A recent shipment of whale meat from Norway to Japan has been rejected because it was found to contain harmful levels of pesticides, including aldrin, dieldrin and chlordane, which made the minke whale meat unsuitable for human consumption. Japan’s Ministry of Health, Labor and Welfare conducted the tests, details of which can be found here. They recommended that the products, exported by Brødrene Astrup Andreassen A/S and Myklebust Hvalprodukter were returned.
The highlighted chemicals are thought to play a role in some birth defects, they have also been linked to neurological damage and some cancers. It is most likely that they entered the ocean as agricultural run-off which has found its way into the biostructure over time, since the chemicals have now been banned for use in pesticides because of their deadly side effects.
The Environmental Investigation Agency and the Animal Welfare Institute were behind the release of the damning documents that have brought Norway’s questionable whaling practices into the spotlight.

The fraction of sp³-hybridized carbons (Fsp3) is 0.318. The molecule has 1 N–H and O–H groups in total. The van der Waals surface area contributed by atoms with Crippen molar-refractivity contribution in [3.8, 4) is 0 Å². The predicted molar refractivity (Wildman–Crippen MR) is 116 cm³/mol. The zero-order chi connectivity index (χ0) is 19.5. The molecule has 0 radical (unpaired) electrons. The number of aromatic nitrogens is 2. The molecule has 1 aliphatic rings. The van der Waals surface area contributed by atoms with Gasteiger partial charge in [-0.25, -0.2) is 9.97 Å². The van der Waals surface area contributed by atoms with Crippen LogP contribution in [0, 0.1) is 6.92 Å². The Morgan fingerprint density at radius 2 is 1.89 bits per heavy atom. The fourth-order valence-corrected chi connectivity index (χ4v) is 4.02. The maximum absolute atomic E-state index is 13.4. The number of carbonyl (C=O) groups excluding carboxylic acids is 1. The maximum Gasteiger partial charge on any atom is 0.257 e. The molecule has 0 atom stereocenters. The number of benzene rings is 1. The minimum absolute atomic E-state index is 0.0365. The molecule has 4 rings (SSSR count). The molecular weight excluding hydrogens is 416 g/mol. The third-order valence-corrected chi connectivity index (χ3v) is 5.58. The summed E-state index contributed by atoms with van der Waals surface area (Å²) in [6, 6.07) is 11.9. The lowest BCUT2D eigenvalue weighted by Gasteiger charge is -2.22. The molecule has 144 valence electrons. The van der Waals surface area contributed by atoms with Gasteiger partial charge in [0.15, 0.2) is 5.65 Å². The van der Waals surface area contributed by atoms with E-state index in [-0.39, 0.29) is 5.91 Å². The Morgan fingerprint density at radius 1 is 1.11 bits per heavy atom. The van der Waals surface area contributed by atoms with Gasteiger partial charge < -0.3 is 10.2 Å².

The Animal Welfare Institute (AWI), founded in 1951, is a non-profit organisation which works hard to reduce animal suffering caused by human activity, while The Environmental Investigation Agency (EIA) is a Washington DC-based Organisation which campaigns against a wide range of environmental crimes.
The International Whaling Commission (IWC)
It has been 32 years since commercial whale hunting was completely outlawed by the IWC, in a memorandum which took effect as of 1986. The treaty applies to all countries that are members of the IWC. Japan and Norway are members. However Norway lodged a formal objection to the ban on commercial whaling and resumed the practice in 1993. They now allocate their own whaling quotas, which are not approved by the IWC.
Norway particularly targets the Minke Whale, which is banned under The Convention on Trade in Endangered Species (CITES). While the species is not endangered it is thought that there is need to protect them from whaling, which has caused a huge decline in population numbers in recent years.
“There’s concern over whether the hunt is sustainable,” says Clare Perry, head of the EIA’s oceans campaign. Norway uses the non-endangered loophole to insist that the hunt is indeed sustainable, awarding itself an annual catch quota of over 1000 whales.
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